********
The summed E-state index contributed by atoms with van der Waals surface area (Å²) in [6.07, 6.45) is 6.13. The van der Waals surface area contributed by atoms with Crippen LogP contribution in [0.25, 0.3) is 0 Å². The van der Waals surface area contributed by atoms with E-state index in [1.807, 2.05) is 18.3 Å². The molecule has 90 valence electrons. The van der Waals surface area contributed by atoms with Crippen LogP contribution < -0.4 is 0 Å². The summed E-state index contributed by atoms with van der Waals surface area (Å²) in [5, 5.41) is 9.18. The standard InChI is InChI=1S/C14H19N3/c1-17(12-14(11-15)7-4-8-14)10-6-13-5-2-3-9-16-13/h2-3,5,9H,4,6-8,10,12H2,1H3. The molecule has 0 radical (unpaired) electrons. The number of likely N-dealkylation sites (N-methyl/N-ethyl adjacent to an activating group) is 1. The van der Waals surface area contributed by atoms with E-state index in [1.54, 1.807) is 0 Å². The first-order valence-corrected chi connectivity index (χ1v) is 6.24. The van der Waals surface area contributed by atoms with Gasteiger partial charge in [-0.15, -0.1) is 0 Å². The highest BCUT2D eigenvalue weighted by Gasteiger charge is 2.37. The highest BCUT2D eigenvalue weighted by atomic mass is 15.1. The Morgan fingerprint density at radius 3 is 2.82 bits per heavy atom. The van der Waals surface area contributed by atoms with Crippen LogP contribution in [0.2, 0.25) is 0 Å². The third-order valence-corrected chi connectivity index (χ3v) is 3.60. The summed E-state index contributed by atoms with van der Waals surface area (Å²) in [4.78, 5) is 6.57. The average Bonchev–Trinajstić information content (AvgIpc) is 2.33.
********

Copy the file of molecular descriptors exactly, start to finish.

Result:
The summed E-state index contributed by atoms with van der Waals surface area (Å²) in [6.07, 6.45) is 6.13. The van der Waals surface area contributed by atoms with Crippen LogP contribution in [0.25, 0.3) is 0 Å². The van der Waals surface area contributed by atoms with E-state index in [1.807, 2.05) is 18.3 Å². The molecule has 90 valence electrons. The van der Waals surface area contributed by atoms with Crippen LogP contribution < -0.4 is 0 Å². The summed E-state index contributed by atoms with van der Waals surface area (Å²) in [5, 5.41) is 9.18. The standard InChI is InChI=1S/C14H19N3/c1-17(12-14(11-15)7-4-8-14)10-6-13-5-2-3-9-16-13/h2-3,5,9H,4,6-8,10,12H2,1H3. The molecule has 0 radical (unpaired) electrons. The number of likely N-dealkylation sites (N-methyl/N-ethyl adjacent to an activating group) is 1. The van der Waals surface area contributed by atoms with E-state index in [1.54, 1.807) is 0 Å². The first-order valence-corrected chi connectivity index (χ1v) is 6.24. The van der Waals surface area contributed by atoms with Gasteiger partial charge in [-0.15, -0.1) is 0 Å². The highest BCUT2D eigenvalue weighted by Gasteiger charge is 2.37. The highest BCUT2D eigenvalue weighted by atomic mass is 15.1. The Morgan fingerprint density at radius 3 is 2.82 bits per heavy atom. The van der Waals surface area contributed by atoms with Crippen LogP contribution in [0.2, 0.25) is 0 Å². The third-order valence-corrected chi connectivity index (χ3v) is 3.60. The summed E-state index contributed by atoms with van der Waals surface area (Å²) in [4.78, 5) is 6.57. The average Bonchev–Trinajstić information content (AvgIpc) is 2.33.